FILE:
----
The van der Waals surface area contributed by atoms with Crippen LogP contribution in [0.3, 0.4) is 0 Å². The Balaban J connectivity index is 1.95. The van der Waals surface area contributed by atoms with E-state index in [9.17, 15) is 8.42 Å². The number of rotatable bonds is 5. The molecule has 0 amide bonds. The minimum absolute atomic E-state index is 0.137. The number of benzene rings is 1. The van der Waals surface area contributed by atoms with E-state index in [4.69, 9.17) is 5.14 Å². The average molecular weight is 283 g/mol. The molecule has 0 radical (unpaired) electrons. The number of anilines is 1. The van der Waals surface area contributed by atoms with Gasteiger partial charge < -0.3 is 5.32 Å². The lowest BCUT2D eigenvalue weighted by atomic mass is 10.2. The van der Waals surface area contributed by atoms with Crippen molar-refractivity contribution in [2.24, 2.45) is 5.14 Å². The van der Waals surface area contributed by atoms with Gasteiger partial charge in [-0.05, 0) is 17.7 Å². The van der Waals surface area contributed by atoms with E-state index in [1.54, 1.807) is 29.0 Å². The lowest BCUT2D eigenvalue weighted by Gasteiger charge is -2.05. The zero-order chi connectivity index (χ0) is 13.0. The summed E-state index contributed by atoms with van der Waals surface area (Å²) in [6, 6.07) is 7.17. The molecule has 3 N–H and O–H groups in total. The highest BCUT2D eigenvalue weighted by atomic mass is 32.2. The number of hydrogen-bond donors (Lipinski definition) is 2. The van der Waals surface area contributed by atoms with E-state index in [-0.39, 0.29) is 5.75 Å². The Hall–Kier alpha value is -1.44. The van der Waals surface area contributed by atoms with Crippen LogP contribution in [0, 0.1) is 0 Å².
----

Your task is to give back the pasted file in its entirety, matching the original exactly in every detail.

The van der Waals surface area contributed by atoms with Crippen LogP contribution in [0.3, 0.4) is 0 Å². The Balaban J connectivity index is 1.95. The van der Waals surface area contributed by atoms with E-state index in [9.17, 15) is 8.42 Å². The number of rotatable bonds is 5. The molecule has 0 amide bonds. The minimum absolute atomic E-state index is 0.137. The number of benzene rings is 1. The van der Waals surface area contributed by atoms with E-state index in [4.69, 9.17) is 5.14 Å². The average molecular weight is 283 g/mol. The molecule has 0 radical (unpaired) electrons. The number of anilines is 1. The van der Waals surface area contributed by atoms with Gasteiger partial charge < -0.3 is 5.32 Å². The lowest BCUT2D eigenvalue weighted by atomic mass is 10.2. The van der Waals surface area contributed by atoms with Crippen molar-refractivity contribution in [2.24, 2.45) is 5.14 Å². The van der Waals surface area contributed by atoms with Gasteiger partial charge in [-0.05, 0) is 17.7 Å². The van der Waals surface area contributed by atoms with E-state index in [1.54, 1.807) is 29.0 Å². The lowest BCUT2D eigenvalue weighted by Gasteiger charge is -2.05. The zero-order chi connectivity index (χ0) is 13.0. The summed E-state index contributed by atoms with van der Waals surface area (Å²) in [6, 6.07) is 7.17. The molecule has 3 N–H and O–H groups in total. The highest BCUT2D eigenvalue weighted by atomic mass is 32.2. The number of hydrogen-bond donors (Lipinski definition) is 2. The van der Waals surface area contributed by atoms with E-state index in [-0.39, 0.29) is 5.75 Å². The Hall–Kier alpha value is -1.44. The van der Waals surface area contributed by atoms with Crippen LogP contribution in [0, 0.1) is 0 Å².